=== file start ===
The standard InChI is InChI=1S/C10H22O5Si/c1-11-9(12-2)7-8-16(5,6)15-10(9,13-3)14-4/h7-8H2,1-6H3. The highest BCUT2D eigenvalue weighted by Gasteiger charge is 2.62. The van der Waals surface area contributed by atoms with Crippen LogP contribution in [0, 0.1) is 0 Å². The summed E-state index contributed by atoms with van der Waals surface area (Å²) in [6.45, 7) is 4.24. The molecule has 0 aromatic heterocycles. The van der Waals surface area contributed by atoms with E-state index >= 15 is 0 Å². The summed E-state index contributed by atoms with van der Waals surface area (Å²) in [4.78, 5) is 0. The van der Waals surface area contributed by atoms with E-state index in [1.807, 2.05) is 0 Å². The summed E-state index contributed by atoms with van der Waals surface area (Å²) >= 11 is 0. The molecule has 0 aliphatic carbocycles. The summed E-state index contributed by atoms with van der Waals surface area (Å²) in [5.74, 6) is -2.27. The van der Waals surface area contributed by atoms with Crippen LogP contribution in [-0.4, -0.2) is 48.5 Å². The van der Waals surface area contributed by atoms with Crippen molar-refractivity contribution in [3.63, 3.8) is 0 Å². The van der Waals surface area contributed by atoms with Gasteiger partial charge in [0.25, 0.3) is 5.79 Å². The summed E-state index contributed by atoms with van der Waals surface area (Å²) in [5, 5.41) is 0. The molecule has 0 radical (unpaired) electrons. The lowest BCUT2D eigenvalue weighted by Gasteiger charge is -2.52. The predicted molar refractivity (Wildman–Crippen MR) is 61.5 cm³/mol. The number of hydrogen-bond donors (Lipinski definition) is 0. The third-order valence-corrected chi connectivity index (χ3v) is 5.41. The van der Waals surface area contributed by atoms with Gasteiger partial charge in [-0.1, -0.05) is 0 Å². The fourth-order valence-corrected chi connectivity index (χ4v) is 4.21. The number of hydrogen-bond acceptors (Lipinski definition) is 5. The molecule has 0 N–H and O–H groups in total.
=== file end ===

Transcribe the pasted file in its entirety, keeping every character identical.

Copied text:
The standard InChI is InChI=1S/C10H22O5Si/c1-11-9(12-2)7-8-16(5,6)15-10(9,13-3)14-4/h7-8H2,1-6H3. The highest BCUT2D eigenvalue weighted by Gasteiger charge is 2.62. The van der Waals surface area contributed by atoms with Crippen LogP contribution in [0, 0.1) is 0 Å². The summed E-state index contributed by atoms with van der Waals surface area (Å²) in [6.45, 7) is 4.24. The molecule has 0 aromatic heterocycles. The van der Waals surface area contributed by atoms with E-state index >= 15 is 0 Å². The summed E-state index contributed by atoms with van der Waals surface area (Å²) in [4.78, 5) is 0. The van der Waals surface area contributed by atoms with E-state index in [1.807, 2.05) is 0 Å². The summed E-state index contributed by atoms with van der Waals surface area (Å²) >= 11 is 0. The molecule has 0 aliphatic carbocycles. The summed E-state index contributed by atoms with van der Waals surface area (Å²) in [5.74, 6) is -2.27. The van der Waals surface area contributed by atoms with Crippen LogP contribution in [-0.4, -0.2) is 48.5 Å². The van der Waals surface area contributed by atoms with Crippen molar-refractivity contribution in [3.63, 3.8) is 0 Å². The van der Waals surface area contributed by atoms with Gasteiger partial charge in [0.25, 0.3) is 5.79 Å². The summed E-state index contributed by atoms with van der Waals surface area (Å²) in [5, 5.41) is 0. The molecule has 0 radical (unpaired) electrons. The lowest BCUT2D eigenvalue weighted by Gasteiger charge is -2.52. The predicted molar refractivity (Wildman–Crippen MR) is 61.5 cm³/mol. The number of hydrogen-bond donors (Lipinski definition) is 0. The third-order valence-corrected chi connectivity index (χ3v) is 5.41. The van der Waals surface area contributed by atoms with Gasteiger partial charge in [-0.1, -0.05) is 0 Å². The fourth-order valence-corrected chi connectivity index (χ4v) is 4.21. The number of hydrogen-bond acceptors (Lipinski definition) is 5. The molecule has 0 N–H and O–H groups in total.